The Benefits of Animal-Assisted Therapy
Are you an animal lover? Do you have pets? Well, even if you don’t, there is increasing support with animal-assisted therapy helping healthcare therapists reach more goals with their patients. Interacting with animals can aid in one’s well-being in any situation, but particularly with special needs children or those having an autism spectrum disorder.
Support in using pet therapy can be seen most recently in a study by occupational therapy students at Quinnipiac’s Center for Medicine, Nursing and Health Sciences in North Haven, Connecticut. A therapy dog was provided to highly stressed students during finals and it was quickly evident that the anxiety-ridden students saw their vital signs including blood pressure and heart rate reduced after a short session of petting and cuddling. The therapy dog helped calm the students and lessen their stress levels.
The use of animals such as dogs, cats, fish and horses in a therapeutic setting has been often used within occupational therapy practice. It is considered to be a sensory modulation approach. In the last half of the twentieth century, research and professional recognition has been gained regarding the use of animal therapy. Making the animal a part of the therapeutic treatment for those with cognitive, social, and physical impairment has grown in popularity. In particular, the use of animals in therapy can greatly benefit children with autism spectrum disorders.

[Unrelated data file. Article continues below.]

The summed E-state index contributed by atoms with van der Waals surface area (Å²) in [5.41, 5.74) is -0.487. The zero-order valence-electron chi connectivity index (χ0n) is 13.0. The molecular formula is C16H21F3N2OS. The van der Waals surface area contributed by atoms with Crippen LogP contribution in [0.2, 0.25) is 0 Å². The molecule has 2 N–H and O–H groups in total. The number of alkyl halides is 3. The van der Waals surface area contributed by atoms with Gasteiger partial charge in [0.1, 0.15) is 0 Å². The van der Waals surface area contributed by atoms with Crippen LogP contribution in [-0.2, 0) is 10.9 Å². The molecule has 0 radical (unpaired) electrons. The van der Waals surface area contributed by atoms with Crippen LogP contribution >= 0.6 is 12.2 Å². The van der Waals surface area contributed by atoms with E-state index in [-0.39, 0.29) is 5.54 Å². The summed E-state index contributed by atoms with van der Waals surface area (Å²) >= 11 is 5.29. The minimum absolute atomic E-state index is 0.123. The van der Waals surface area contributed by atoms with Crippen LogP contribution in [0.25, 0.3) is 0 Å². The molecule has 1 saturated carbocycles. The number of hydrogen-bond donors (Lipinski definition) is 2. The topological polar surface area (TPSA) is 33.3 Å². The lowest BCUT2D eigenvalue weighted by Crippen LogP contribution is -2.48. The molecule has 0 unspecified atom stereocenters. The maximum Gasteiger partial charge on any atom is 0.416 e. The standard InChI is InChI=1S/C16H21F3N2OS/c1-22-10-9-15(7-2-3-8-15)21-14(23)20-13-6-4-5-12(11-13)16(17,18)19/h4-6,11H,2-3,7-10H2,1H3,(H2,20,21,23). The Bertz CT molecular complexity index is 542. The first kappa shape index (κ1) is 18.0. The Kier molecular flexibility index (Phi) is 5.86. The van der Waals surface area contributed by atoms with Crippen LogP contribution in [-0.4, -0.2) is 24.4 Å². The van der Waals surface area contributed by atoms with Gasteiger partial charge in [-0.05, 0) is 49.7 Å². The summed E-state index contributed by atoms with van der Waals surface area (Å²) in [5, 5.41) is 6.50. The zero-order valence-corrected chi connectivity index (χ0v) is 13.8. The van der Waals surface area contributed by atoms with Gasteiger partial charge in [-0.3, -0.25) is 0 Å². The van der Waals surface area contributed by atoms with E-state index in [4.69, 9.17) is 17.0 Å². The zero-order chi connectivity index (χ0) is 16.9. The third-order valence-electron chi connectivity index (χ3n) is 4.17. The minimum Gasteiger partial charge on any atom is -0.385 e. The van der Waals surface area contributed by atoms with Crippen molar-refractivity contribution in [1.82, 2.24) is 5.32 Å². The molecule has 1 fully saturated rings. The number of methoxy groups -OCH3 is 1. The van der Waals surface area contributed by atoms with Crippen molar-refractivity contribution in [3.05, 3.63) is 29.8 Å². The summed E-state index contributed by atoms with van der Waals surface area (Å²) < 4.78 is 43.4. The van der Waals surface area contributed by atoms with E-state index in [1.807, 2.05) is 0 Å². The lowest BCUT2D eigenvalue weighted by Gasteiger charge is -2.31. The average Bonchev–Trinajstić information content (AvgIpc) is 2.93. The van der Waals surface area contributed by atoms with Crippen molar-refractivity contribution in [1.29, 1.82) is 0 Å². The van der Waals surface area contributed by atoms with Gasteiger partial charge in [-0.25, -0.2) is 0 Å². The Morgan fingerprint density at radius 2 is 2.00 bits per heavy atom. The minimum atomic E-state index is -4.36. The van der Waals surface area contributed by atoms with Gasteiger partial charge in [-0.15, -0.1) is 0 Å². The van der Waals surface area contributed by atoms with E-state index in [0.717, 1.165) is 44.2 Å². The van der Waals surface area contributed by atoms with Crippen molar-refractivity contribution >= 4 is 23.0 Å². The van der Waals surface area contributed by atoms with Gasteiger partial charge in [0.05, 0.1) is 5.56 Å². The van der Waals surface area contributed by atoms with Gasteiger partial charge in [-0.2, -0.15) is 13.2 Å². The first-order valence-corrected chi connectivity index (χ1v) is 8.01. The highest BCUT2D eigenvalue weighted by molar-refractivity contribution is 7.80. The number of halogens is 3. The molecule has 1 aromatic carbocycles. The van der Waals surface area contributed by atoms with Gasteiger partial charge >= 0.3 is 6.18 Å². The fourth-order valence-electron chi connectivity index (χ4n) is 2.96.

Different from service animals such as a seeing-eye dog servicing one person, therapy animals service many. The Good Dog Foundation, a nonprofit based in New York providing therapy services throughout the East Coast, have therapy dogs visiting treatment centers and residential schools. Their dogs are specially trained.
Animal-assisted therapy (AAT) animals help physical and occupational therapists meet specific goals important to individuals. They can be used to help someone suffering from a stroke, an injury, or trauma. Use of the AAT animals foster increased mobility, strength, range of motion, balance, to sensory integration, and motor skills.
Other animals used in this type of therapy include horses. Known as hippotherapy, it is seeing growth for treatment for individuals with disabilities. This strategy is used with physical therapists to promote functional outcomes in skill areas related to gross motor ability. Occupational therapists use the movement of the horse with other standard intervention strategies to work on fine motor control, sensory integration, and functional daily living skills. Horse-back riding helps improve balance, coordination, and gross and fine motor skills. Speech-language pathologists also can use hippotherapy and other animals such as dogs to encourage speech and language.
St. Mary’s Hospital in Bayside, NY has been using animal-assisted therapy since December 1998. Their occupational therapy staff has encouraged this program so that what was a one-dog therapy has grown to include several dogs visiting numerous times per month. The children eagerly anticipate their therapy sessions and interacting with their furry friends.